Executive Summary

  • RBI mandates banks to control accounts of ecommerce operators (clients of banks) in order that money to merchants is transferred in T+2 or T+3 days
  • This requires intelligence in the bank systems about operator transactions and all their events. This is not desirable considering the volume of transactions as well as the privacy concerns of the operators.
  • Implementation of these nodal accounts becomes excessively complex
  • Proposed solution for banks to implement event driven settlement systems to work in sync with the clients’ order management systems.
  • The client settlement systems generate events and related data and send the same to the bank’s settlement system. Such data is summarized / aggregated merchant wise.
  • A value addition for the clients may also be in the form of the settlement system generating the GST data formats and interfacing with the GST network.
  • These settlement systems may be offered as services with additional revenue opportunities for banks.

RBI Notification for Banks on Accounts for Ecommerce Operators
As per an RBI notification of 24-Nov-2009 titled “Directions for opening and operation of Accounts and settlement of payments for electronic payment transactions involving intermediaries”, banks are to maintain accounts that are to be used by ecommerce operators for collection and payment of monies in the process of effecting online sales, where the ecommerce operator intermediates between the merchant and the customer. As per the RBI notification, such accounts are not to be under the control of the ecommerce operators (intermediaries, the clients of banks), but the bank shall treat these accounts as internal accounts and control the transactions in these accounts. The notification further specifies that the bank shall do the settlement and pay the merchants within T+2 or T+3 days (under different circumstances), where T is the time at which the transaction is deemed to be completed. Further the banks are supposed to audit these accounts quarterly and submit the reports confirming proper operations in such accounts to RBI.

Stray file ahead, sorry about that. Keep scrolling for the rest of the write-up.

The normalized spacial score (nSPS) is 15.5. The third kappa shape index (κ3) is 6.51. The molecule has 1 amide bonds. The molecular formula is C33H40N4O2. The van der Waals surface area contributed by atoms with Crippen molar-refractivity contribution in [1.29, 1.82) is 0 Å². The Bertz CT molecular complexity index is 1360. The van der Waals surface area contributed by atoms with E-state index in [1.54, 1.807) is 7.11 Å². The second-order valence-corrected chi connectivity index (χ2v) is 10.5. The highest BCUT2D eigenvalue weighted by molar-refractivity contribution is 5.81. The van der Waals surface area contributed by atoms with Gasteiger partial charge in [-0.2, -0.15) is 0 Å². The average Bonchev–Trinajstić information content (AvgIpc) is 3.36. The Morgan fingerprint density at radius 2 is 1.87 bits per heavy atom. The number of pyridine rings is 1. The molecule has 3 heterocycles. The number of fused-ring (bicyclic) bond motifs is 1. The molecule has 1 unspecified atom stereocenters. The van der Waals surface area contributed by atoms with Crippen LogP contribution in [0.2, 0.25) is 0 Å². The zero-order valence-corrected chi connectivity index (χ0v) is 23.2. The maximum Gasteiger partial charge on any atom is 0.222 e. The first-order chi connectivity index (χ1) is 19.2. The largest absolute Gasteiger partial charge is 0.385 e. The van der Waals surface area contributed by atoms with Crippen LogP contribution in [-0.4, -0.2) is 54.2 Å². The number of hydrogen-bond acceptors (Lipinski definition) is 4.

An online shopping transaction occurs over several days (in some cases even several months). While, normally a transaction is deemed to be complete when the product or service is delivered, there is a possibility that the customer is unhappy with the delivery and may seek a return and refund. A reasonable time frame may be assumed to allow for this possibility and then the transaction may be deemed to have completed.

Implementation Problem for the Banks
The problem from the bank’s perspective is that the various progressions of the shopping transactions occur within the intermediary’s order management system and may be known to the bank only upon intimation by the intermediary regarding the same. Getting information that leads to accounting entries on every event of every transaction would cause a tremendous load on the bank’s systems.

The bank systems processing every transaction of the ecommerce operator also is questionable from the perspective of the data privacy concerns of the ecommerce operators.

In addition, given that a sale transaction is protracted over a period of time, even the intermediaries have an issue of proper settlement of monies received and reconciling the same with the transactions [ please see the accompanying document on multi party settlement ]. The banks need to ensure that their ecommerce operator clients do proper settlements based on the events (Approval, Dispatch, Cancellation, Delivery, Returns, etc) that the individual transactions go through. Further, they need to ensure that these settlements are reflected properly in the internal accounts of the bank representing the clients’ and clients’ merchants’ accounts.

The Opportunity